Find the latest information and advice about Coronavirus in West Sussex.
Government statistics show that 1 in 6 adults experience some mental health difficulty in their lives.
Mental health difficulties range from the worries we all experience as part of everyday life to serious long-term conditions. Circumstances that may cause people to experience a mental health difficulty include bereavement, the break-up of relationships, moving house, moving jobs, unemployment, or the sudden illness or deterioration in health of a loved one.
People may experience physical symptoms such as disrupted eating and sleeping patterns, feelings of panic, tension, and dizziness.
Recently, the uncertainty in people’s lives brought about by the COVID-19 pandemic has had an additional impact on some people's mental wellbeing. A loss of routine, social connections and /or leisure activities have all had negative impacts on people’s mental health.
The majority of people who experience mental health difficulties recover - or learn to live with them, particularly if they get help early on.
There are many simple things you can do to manage your symptoms and improve your mental wellbeing. Making changes to your general lifestyle may also help to prevent some difficulties from developing or getting worse.
Mental health charity Mind provide a list of practical self-care suggestions on their website, which includes finding time for relaxing activities, learning a new craft or skill, talking to others and getting active.
You can also access more self-care ideas and resources.
If you do need to seek further support for your mental health difficulties, there are a range of services available locally.
Your GP practice may offer psychological support and therapies to help manage conditions such as anxiety or depression through counselling, support services and, where necessary, medication.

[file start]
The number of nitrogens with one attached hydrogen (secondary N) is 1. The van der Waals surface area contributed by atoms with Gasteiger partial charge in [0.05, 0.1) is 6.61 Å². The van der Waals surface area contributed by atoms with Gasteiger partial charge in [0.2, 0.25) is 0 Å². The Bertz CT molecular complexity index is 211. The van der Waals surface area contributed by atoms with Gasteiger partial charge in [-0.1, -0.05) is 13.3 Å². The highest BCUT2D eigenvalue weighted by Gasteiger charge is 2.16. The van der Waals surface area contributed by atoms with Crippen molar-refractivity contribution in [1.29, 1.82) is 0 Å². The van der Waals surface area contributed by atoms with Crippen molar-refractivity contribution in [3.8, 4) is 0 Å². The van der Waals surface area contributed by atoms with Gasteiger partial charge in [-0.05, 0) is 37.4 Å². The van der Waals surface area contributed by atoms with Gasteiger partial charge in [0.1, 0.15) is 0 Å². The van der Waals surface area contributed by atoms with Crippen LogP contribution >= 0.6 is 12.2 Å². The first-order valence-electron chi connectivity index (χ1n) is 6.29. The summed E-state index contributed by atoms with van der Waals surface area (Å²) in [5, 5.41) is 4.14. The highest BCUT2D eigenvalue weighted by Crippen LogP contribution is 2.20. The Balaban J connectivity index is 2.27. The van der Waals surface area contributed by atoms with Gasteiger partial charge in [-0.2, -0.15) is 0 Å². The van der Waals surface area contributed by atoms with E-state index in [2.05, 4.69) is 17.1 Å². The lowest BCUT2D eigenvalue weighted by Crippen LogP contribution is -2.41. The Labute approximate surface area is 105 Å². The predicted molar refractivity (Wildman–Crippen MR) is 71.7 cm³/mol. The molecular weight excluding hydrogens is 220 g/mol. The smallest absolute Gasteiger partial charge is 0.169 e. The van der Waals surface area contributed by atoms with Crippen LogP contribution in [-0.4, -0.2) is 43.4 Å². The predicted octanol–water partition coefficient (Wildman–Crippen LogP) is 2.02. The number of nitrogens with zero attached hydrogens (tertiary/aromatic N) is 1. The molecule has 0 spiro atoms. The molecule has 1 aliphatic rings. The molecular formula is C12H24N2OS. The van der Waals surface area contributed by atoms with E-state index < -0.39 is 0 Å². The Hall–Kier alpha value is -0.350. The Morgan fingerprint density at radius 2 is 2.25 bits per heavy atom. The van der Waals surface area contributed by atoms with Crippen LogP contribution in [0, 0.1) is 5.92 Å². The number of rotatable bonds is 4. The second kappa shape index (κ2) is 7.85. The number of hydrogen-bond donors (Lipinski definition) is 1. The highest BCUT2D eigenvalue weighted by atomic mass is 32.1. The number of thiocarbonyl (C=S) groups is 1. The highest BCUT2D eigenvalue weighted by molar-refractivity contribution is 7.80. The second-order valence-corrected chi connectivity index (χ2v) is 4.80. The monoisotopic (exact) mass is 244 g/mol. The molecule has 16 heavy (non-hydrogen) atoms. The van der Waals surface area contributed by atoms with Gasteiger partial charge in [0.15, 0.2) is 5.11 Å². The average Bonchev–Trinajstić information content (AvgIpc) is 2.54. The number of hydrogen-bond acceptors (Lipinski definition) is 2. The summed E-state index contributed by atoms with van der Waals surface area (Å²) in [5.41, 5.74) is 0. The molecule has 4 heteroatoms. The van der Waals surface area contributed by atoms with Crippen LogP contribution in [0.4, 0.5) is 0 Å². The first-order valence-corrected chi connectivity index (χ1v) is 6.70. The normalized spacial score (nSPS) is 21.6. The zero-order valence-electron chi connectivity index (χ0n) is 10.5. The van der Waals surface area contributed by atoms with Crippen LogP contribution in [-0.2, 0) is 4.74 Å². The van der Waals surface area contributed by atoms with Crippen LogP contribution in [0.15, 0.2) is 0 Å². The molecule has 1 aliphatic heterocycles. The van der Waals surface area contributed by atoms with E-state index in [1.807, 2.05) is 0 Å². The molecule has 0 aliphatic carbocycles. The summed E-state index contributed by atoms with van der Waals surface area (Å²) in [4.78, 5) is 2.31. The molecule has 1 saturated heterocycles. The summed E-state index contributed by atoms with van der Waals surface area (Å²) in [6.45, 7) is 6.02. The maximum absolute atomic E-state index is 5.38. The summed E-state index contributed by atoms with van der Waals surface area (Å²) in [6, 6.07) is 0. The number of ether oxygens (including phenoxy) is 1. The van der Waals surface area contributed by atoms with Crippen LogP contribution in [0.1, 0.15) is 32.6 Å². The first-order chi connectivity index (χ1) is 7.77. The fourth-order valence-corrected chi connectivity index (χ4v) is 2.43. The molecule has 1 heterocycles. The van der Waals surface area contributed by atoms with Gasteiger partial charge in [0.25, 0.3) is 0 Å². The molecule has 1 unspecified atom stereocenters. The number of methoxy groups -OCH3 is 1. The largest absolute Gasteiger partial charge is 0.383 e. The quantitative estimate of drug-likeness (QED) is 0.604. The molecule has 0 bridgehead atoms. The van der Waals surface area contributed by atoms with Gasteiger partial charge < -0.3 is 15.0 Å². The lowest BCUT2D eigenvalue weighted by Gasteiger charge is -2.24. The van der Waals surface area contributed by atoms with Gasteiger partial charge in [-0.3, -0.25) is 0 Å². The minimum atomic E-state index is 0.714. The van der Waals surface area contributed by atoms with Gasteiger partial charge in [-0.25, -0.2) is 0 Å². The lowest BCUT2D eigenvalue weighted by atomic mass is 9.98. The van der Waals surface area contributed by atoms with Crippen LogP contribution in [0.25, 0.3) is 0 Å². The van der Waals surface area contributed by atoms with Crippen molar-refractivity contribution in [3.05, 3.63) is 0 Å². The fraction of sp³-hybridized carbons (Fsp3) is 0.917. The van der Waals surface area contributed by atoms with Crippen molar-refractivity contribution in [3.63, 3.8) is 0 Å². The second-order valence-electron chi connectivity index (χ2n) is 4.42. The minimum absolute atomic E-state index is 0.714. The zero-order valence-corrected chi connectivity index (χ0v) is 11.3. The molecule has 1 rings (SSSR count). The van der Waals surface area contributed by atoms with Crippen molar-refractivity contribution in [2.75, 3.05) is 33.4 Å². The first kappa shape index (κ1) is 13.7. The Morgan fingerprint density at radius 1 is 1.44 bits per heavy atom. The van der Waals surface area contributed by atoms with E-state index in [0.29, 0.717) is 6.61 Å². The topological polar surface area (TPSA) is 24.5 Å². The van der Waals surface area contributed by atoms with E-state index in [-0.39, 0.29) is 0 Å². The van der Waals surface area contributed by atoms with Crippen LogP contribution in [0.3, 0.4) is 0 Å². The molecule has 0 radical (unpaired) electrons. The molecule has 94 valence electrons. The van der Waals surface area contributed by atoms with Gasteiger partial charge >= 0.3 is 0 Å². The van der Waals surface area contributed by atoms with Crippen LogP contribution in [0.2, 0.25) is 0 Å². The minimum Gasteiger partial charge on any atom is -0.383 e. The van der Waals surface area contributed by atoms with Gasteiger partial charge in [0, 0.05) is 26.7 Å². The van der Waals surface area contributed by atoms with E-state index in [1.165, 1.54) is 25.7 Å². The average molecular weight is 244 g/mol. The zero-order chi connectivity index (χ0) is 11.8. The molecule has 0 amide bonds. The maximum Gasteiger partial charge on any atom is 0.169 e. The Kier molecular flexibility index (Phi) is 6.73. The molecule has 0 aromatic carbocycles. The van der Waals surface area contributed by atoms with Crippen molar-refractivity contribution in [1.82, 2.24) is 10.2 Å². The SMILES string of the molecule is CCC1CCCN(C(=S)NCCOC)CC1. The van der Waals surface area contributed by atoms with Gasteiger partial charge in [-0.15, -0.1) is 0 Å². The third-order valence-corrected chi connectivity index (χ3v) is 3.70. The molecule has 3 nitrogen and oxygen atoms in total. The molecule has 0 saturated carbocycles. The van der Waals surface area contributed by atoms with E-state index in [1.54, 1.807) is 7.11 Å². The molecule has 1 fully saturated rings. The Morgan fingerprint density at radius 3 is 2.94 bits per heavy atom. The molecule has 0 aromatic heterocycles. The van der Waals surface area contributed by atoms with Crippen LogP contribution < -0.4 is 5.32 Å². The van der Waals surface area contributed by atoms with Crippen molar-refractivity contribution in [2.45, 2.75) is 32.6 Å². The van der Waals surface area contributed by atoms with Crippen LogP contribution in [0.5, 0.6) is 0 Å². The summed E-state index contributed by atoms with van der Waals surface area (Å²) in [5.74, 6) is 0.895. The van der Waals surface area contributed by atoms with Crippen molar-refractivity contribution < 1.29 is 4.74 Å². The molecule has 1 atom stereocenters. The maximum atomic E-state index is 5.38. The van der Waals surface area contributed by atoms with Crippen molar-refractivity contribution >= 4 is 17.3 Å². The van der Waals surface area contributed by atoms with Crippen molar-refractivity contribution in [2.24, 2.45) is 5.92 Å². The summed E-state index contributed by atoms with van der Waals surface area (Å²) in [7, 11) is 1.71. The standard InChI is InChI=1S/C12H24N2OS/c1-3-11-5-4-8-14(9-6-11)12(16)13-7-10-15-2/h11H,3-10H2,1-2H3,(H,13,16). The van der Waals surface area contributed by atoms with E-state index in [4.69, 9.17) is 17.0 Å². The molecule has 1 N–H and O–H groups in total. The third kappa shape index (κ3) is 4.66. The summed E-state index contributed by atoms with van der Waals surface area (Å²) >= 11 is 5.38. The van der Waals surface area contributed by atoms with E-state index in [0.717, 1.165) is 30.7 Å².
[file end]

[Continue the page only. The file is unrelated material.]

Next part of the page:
For information for carers supporting people with mental health difficulties, visit 'Caring for someone' section.
If you need more support than your GP can provide it is likely you will be referred to an organisation such as Sussex Partnership NHS Foundation Trust - the major provider of specialist NHS services locally, including both community and hospital-based services.
For more information visit www.sussexpartnership.nhs.uk
Sussex Mental Health Line - a 24-hour support and information line available 24 hours a day, 7 days a week. It is operated by Sussex Partnership NHS Foundation Trust and is available to anyone concerned about their own mental health or that of a relative or friend.
Phone: 0300 5000 101
Time to talk therapies – offers a range of talking therapy treatments to people in West Sussex.
Call the relevant number below to make a self-referral.
Visit Time to talk therapies website for more information and online self-help resources.
Pathfinder West Sussex – is an alliance of organisations supporting people with mental health needs and their carers to improve their mental wellbeing.
West Sussex Mind – mental health support for people in West Sussex.
Togetherall is an online space where you can talk safely. The service is completely anonymous. Trained professionals, called Wall Guides, are online 24 hours a day, 7 days a week. The service, previously known as Big White Wall, believes it is important to provide a place of safety without judgement for people to get together to support each other, whilst also recognising mental health does not discriminate.
0800 470 8090
Operates 365 days a year, 8am - 8pm
If you are experiencing a mental health crisis, phone Samaritans. Calls are free from any phone in the UK, available 24 hours, 7 days a week.
Phone: 116 123.
If you need emergency health support, phone 999 or, if you can, go to your nearest Urgent Treatment Centre or hospital Emergency Department.